For those of us who yearn to use the biggest screen of all to tell our most personal stories, Gordy Hoffman offers blockbuster-sized support. Hoffman, who scored a Sundance Film Festival award as the screenwriter of the 2002 quirky feature film Love Liza, has become best known—and some would say beloved—as the founder of the BlueCat Screenplaywriting Competition, which is dedicated to discovering and nurturing novice writers. He routinely crisscrosses the country to teach screenwriting workshops, and in September, he landed in Hawai‘i as a visiting instructor for a Pacific New Media workshop at University of Hawai‘i at Mānoa. Here, he demoed his hale and hearty style of teaching the art of screenwriting, lobbing writing exercises at the mixed bag of students before him, using zany humor to prod the shiest students into sharing. He urged everyone to face their demons—a prerequisite, he said, to letting creativity rip. And he didn’t avoid his own demons either, candidly discussing the loss of his brother, Academy Award-winning actor Philip Seymour Hoffman, who died last year of a drug overdose, and his struggle to get through the darkness and get back to scriptwriting. Here, he offers a font of wisdom for the inner screenwriter in all of us.
I love being of service. I end up telling people about things I don’t necessarily follow until teaching makes me more conscious of it. It’s also exciting for me to help those [unknown scriptwriters] who have something to offer the world.
You had a big turnout for your Pacific New Media workshop. Is it like this in your other screenwriting workshops?
Yes, and it’s not just me. Movies have long been the most popular form of storytelling entrenched in our culture, but now it has become a much more democratic form of storytelling. With the Internet, people can read scripts and find scriptwriting software. And then there is Kickstarter making it possible [to raise the money], and that is a whole other matter.
What do you notice as the most common obstacles for novice scriptwriters?
People shy away from more difficult emotional sequences in a story because they are ultimately more challenging and stressful. I also feel that people rely on methods expressed in books and blogs and chase what they think will be successful instead of telling a story that they really have a passion for.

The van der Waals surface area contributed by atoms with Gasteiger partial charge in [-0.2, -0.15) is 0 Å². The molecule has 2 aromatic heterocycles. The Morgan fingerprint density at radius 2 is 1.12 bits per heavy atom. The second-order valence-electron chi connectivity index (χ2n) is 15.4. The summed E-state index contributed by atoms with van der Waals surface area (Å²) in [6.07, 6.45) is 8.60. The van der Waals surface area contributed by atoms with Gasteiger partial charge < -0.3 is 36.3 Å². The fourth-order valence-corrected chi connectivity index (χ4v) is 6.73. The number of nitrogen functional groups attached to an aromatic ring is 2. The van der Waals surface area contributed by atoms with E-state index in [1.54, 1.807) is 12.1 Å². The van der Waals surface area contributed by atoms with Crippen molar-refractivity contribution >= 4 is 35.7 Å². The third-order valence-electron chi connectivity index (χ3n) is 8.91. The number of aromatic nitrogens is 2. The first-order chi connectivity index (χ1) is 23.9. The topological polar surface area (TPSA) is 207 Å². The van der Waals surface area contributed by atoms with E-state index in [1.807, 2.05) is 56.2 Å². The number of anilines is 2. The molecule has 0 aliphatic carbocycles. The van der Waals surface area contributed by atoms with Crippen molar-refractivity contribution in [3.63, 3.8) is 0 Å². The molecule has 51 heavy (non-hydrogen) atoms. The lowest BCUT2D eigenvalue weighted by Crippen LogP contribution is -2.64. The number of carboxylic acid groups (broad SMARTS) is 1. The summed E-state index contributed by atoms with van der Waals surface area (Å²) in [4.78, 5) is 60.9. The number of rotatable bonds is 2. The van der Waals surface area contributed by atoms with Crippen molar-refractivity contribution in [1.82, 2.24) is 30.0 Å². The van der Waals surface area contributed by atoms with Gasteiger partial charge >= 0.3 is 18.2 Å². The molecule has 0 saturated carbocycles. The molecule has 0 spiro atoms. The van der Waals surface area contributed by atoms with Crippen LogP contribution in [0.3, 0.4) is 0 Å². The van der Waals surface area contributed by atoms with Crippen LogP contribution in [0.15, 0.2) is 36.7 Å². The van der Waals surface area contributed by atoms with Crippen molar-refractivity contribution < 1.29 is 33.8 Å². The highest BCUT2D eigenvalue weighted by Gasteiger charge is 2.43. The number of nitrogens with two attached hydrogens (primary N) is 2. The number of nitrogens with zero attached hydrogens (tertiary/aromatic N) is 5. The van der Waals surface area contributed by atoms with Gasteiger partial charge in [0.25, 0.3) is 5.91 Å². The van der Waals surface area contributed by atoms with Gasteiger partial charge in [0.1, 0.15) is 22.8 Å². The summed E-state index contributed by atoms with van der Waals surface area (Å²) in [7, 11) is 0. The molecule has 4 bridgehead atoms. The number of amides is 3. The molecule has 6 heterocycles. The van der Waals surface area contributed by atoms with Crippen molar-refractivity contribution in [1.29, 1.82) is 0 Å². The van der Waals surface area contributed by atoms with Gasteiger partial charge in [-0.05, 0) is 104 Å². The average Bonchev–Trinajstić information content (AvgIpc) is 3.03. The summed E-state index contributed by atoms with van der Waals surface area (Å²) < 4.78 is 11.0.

You seem intent on getting us to face our own vulnerabilities as a basis for scriptwriting. Discuss this approach.
First, you’re going to be writing about dramatic conflict, because most movies are rooted in that. Audiences want to see high-stakes, complicated conflict, and those situations tend to be stressful and taxing to have in mind [as a writer]. Then there is the fact that writing is already an emotional, strenuous activity. On top of this, there come life events. You lose somebody, like I did. It’s going to impact your ability to show up for the writing. Your emotional fitness will be challenged, but this is normal. About the information I impart as a teacher … often it’s nothing other than practical stuff—how to solve things creatively through the act of writing.
In your own writing, do you find yourself reflecting on the world’s troubles—the wars, the violence, the fear?
No. More than anything we want catharsis. We want to see problems resolved. It is not a satisfying experience to sit through a story that says life really sucks and then your house bursts into flames. We want to see some sort of order and justice, and how and why life is worth living. Because when a house burns down, people pick up the pieces and find a place to sleep the next night. That is the world we want to affirm.
This is your first time teaching in Hawai‘i. Can you share some of your impressions?
One thing that is clear is that there is not an organized community around filmmaking here. It seems a lot of people are attracted to it, but it’s a bit disparate. Other cities have a more organized community, and so there is a channel through which support and information is passed for filmmakers. Yet this place is so much more cinematically beautiful and has an energy unique to the fabric of the country.
Any impressions of the work of your workshop participants you care to share?
There was one I might expect to see at the Academy Awards someday. It’s possible. She really has something. It can happen anywhere. There is no monopoly on talent in any group or any place.
For PNM’s full schedule of classes, visit outreach.hawaii.edu/pnm.